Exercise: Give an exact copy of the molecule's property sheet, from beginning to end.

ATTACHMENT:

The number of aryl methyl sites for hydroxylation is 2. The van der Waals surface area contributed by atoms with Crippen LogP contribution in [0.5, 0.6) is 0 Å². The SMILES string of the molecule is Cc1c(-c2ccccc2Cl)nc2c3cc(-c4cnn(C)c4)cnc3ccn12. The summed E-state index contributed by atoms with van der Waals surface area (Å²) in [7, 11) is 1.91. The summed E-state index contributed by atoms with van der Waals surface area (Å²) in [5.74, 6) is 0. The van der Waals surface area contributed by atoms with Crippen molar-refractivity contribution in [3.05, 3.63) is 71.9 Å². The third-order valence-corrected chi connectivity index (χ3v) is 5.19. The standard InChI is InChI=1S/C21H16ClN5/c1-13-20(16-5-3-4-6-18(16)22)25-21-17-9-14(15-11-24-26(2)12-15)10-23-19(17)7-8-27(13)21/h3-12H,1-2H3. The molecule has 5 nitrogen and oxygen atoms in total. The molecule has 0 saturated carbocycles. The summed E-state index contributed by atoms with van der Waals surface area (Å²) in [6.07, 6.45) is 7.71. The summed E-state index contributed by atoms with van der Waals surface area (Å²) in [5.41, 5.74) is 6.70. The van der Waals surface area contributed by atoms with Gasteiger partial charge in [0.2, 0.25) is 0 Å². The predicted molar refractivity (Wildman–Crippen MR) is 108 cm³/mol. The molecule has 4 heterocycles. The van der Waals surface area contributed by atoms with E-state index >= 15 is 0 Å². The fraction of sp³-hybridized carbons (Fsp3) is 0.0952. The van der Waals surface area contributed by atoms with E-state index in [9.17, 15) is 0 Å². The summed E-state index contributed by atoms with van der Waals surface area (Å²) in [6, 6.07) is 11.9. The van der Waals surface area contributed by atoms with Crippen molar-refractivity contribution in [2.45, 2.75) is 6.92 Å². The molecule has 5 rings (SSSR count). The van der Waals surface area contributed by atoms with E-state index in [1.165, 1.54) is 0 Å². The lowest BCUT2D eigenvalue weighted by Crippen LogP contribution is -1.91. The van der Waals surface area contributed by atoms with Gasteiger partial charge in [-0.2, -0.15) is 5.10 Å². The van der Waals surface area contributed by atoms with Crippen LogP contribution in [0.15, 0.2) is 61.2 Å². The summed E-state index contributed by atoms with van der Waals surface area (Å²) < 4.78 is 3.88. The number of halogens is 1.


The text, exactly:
The number of aryl methyl sites for hydroxylation is 2. The van der Waals surface area contributed by atoms with Crippen LogP contribution in [0.5, 0.6) is 0 Å². The SMILES string of the molecule is Cc1c(-c2ccccc2Cl)nc2c3cc(-c4cnn(C)c4)cnc3ccn12. The summed E-state index contributed by atoms with van der Waals surface area (Å²) in [7, 11) is 1.91. The summed E-state index contributed by atoms with van der Waals surface area (Å²) in [5.74, 6) is 0. The van der Waals surface area contributed by atoms with Crippen molar-refractivity contribution in [3.05, 3.63) is 71.9 Å². The third-order valence-corrected chi connectivity index (χ3v) is 5.19. The standard InChI is InChI=1S/C21H16ClN5/c1-13-20(16-5-3-4-6-18(16)22)25-21-17-9-14(15-11-24-26(2)12-15)10-23-19(17)7-8-27(13)21/h3-12H,1-2H3. The molecule has 5 nitrogen and oxygen atoms in total. The molecule has 0 saturated carbocycles. The summed E-state index contributed by atoms with van der Waals surface area (Å²) in [6.07, 6.45) is 7.71. The summed E-state index contributed by atoms with van der Waals surface area (Å²) in [5.41, 5.74) is 6.70. The van der Waals surface area contributed by atoms with Gasteiger partial charge in [0.2, 0.25) is 0 Å². The predicted molar refractivity (Wildman–Crippen MR) is 108 cm³/mol. The molecule has 4 heterocycles. The van der Waals surface area contributed by atoms with E-state index >= 15 is 0 Å². The fraction of sp³-hybridized carbons (Fsp3) is 0.0952. The van der Waals surface area contributed by atoms with E-state index in [9.17, 15) is 0 Å². The summed E-state index contributed by atoms with van der Waals surface area (Å²) in [6, 6.07) is 11.9. The van der Waals surface area contributed by atoms with Crippen molar-refractivity contribution in [2.45, 2.75) is 6.92 Å². The molecule has 5 rings (SSSR count). The van der Waals surface area contributed by atoms with E-state index in [1.165, 1.54) is 0 Å². The lowest BCUT2D eigenvalue weighted by Crippen LogP contribution is -1.91. The van der Waals surface area contributed by atoms with Gasteiger partial charge in [-0.2, -0.15) is 5.10 Å². The van der Waals surface area contributed by atoms with Crippen LogP contribution in [0.15, 0.2) is 61.2 Å². The summed E-state index contributed by atoms with van der Waals surface area (Å²) < 4.78 is 3.88. The number of halogens is 1.